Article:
Well before they get their degree, student dentists can become liable to malpractice lawsuits as soon as they step out of a classroom. By working as a student dentist at a private office, you need to think about your insurance coverages along with honing your skills. Dental malpractice insurance can become complicated, but by breaking it down into different aspects, the coverage becomes a lot easier to understand. By being properly represented, you will have the proper defense when any type of malpractice suit arises. Tail Coverage The time you spend as a student dentist will go by quick, but once it ends, your liability for actions will still stand. Even as you transfer to a new practice and position, you will need additional coverage for the time you were a student. This type of coverage is known as tail coverage. Tail coverage protects your time in a former dental office. This type of coverage is usually used in three ways. It helps insure student dentists transitioning to full-time dentistry, is used for when dentists switch medical buildings or relocate, and provides additional coverage for dentists that have retired. The coverage period is extended until any possible statues of limitations have passed for civil suits. Cyber Liability As a student dentist, you are likely dealing with a lot of different patients and confidential information. Data held through dental office networks and personal information shared on social media is all liable for possible actions you take. This is why malpractice insurance is often packaged with cyber liability insurance. This type of insurance will help protect any actions taken against you...

Buying Your First Home? 3 Things You Should Discuss With Your Insurance Agent

Buying your first home is an exciting time, but unfortunately, it can also be extremely stressful. In addition to moving all of your belongings and setting up utilities, you might also find yourself wondering how to foot the bill if something were to happen with your investment. However, a decent homeowner’s insurance policy can protect you from financial disaster in the event that your home burns to the ground. Here are three things you should discuss with your agent, so that you are prepared for the unfamiliar road ahead: 1: Deductibles If you are like most people, the last thing you want to pay for after dealing with a frustrating series of appliances failures is an insurance deductible. In an effort to make things easier for yourself later, you might grill your insurance agent about finding you a policy with a low deductible. However, that low deductible might not be something you actually want to have. Oftentimes, low deductibles come along with higher monthly premiums. Instead of paying a high deductible if anything happens, you might find yourself cringing every single time you make your insurance payment. In fact, research has shown that changing from a $500 deductible to a $1000 deductible can save you up to 20% on your monthly homeowner’s insurance premiums. As you discuss your insurance options with your agent, talk about the cost effectiveness of each deductible. Your insurance agent can walk you through typical insurance claim totals so you can understand the math. For example, since you might not be familiar with the average cost of replacing a roof after a bad windstorm, an...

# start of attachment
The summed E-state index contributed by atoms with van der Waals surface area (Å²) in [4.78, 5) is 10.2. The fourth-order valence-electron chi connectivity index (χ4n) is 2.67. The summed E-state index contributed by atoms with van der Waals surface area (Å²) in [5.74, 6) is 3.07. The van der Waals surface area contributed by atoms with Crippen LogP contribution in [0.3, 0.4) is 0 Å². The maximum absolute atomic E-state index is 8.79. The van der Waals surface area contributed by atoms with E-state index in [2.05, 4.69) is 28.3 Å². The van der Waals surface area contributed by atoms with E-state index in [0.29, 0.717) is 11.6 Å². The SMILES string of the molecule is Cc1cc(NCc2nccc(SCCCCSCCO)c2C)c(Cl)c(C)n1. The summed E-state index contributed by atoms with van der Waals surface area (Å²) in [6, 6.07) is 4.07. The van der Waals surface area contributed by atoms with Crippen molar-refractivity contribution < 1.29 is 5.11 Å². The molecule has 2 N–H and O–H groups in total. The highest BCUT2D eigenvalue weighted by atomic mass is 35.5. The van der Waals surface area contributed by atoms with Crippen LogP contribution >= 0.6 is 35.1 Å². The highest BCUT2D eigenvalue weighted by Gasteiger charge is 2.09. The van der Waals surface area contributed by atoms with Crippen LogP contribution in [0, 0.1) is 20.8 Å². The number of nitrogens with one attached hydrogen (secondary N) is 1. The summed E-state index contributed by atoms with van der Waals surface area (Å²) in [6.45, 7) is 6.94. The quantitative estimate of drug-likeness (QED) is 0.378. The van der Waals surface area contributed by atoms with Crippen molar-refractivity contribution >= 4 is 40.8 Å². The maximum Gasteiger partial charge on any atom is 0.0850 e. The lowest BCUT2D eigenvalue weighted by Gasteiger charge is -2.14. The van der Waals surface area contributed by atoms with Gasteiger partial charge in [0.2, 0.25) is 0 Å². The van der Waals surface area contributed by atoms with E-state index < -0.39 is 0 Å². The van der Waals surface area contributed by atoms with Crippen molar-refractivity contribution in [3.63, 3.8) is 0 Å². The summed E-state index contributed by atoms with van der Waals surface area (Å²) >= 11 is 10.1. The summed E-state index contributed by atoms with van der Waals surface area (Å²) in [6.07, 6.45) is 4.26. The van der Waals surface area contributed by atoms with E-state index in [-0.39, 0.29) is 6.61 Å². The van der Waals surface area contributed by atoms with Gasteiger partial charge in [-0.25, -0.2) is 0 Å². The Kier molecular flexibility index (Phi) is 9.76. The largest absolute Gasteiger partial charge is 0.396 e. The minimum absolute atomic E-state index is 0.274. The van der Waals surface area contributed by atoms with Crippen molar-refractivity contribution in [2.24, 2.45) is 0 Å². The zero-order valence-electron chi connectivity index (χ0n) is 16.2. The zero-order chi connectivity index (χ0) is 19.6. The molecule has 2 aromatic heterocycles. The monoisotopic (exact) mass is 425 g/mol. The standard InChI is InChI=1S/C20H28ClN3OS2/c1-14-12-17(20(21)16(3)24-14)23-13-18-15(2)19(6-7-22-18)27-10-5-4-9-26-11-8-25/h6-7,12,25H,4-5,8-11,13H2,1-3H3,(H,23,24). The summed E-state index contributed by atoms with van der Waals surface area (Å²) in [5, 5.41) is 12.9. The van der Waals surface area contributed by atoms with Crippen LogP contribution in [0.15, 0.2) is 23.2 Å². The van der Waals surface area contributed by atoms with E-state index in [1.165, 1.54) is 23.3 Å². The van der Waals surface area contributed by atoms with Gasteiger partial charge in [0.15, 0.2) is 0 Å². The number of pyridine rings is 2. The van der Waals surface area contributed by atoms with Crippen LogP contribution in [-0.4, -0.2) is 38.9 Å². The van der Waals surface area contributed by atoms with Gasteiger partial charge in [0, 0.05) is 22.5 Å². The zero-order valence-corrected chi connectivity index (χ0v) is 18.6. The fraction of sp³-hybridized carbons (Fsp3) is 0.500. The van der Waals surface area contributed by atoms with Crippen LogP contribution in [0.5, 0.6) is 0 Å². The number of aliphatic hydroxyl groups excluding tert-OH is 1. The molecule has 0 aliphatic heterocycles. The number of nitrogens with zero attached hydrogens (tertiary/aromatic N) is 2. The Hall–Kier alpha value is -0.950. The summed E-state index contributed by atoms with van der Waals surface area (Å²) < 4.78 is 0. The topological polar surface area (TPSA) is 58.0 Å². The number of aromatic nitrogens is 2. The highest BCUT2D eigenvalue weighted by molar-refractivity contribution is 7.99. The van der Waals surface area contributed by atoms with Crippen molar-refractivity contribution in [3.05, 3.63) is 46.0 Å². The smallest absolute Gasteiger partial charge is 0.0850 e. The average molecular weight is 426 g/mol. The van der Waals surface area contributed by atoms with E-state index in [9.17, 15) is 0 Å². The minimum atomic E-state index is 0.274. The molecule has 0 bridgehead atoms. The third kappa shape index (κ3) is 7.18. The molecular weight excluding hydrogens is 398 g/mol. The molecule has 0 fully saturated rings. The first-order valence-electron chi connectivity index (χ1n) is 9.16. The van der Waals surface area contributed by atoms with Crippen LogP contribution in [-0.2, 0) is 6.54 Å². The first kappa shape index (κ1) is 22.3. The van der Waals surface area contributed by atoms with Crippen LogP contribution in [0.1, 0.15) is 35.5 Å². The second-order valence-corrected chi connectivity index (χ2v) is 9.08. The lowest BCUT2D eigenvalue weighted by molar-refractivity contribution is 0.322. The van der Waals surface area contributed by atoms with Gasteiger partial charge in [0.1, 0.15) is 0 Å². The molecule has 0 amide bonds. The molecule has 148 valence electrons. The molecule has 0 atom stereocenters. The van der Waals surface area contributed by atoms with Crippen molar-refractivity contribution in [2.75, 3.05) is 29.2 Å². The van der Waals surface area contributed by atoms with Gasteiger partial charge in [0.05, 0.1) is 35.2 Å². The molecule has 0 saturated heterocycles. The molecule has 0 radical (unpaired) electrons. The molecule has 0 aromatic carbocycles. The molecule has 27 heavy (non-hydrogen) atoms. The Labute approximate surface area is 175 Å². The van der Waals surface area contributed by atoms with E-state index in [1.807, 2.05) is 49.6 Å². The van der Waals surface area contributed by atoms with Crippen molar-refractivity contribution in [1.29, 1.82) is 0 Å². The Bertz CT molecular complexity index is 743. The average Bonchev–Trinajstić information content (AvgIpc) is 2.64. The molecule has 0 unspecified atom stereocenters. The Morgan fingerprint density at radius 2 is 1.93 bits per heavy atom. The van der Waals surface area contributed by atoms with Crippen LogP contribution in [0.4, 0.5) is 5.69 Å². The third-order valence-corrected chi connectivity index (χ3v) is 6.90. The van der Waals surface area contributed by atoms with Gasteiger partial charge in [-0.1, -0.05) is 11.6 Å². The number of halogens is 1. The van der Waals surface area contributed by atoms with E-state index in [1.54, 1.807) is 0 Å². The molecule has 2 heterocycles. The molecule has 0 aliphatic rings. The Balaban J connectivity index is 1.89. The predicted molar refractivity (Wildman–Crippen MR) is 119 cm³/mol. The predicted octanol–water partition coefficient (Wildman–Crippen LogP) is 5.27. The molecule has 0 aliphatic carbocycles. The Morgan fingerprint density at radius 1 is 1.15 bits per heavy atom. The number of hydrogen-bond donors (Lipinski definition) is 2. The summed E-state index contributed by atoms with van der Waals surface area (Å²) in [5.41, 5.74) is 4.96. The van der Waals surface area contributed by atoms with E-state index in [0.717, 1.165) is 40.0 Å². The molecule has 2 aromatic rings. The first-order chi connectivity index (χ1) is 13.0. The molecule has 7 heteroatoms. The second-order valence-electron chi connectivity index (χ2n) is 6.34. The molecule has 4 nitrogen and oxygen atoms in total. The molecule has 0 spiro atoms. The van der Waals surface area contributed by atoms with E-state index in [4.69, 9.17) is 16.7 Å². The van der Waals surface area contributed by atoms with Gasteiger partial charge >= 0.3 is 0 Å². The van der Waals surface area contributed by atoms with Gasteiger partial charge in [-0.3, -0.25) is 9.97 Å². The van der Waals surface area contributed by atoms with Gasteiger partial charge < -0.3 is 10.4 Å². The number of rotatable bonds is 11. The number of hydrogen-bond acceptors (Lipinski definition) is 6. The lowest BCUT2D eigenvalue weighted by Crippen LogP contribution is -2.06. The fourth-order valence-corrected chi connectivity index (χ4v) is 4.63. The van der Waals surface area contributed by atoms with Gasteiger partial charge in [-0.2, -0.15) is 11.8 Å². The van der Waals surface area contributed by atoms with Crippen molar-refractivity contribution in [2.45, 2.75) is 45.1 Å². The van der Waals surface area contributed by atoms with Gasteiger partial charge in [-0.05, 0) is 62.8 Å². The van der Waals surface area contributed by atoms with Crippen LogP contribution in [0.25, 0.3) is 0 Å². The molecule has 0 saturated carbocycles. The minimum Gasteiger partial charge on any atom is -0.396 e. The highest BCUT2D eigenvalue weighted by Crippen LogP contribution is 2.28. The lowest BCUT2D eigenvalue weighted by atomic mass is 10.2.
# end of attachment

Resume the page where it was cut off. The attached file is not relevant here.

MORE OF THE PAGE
2 Easy Ways To Decrease Your Auto Insurance Premiums

If you are like most people, you might grimace when you shell out the cash for your monthly car insurance payment. On average, Americans spend $1,510 per year, or about $125.83 per month on car insurance alone. Unfortunately, you might be spending more than you need to. Here are two easy ways to decrease your auto insurance premiums, so that you can do something more fun with your money. 1: Increase Your Deductible If you ever get into a car accident, you will be asked to pay a deductible, which is a set cost that you cover before your insurance kicks in. Because you never know when you will be involved in an accident, most people shop for a policy with the lowest deductible possible. Although this lower deductible might make it easier on your checkbook if you are ever involved in a wreck, chances are that it will cost you a lot more in the long run. Typically, the lower the deductible, the higher the monthly premiums will be. In fact, research has shown that most people can lower their monthly premiums by as much as 9% by increasing their deductible from $500 to $1,000. If you really want to save some cash, consider raising your deductible to $2,000, which could save you as much as 16%. To put those numbers into perspective, if you normally spend $150 a month on car insurance, raising your deductible to $1,000 could make your payment  $136.50, while a $2,000 deductible would make your payment $126.00. If you go a few years without an accident, that savings could really add up. If you...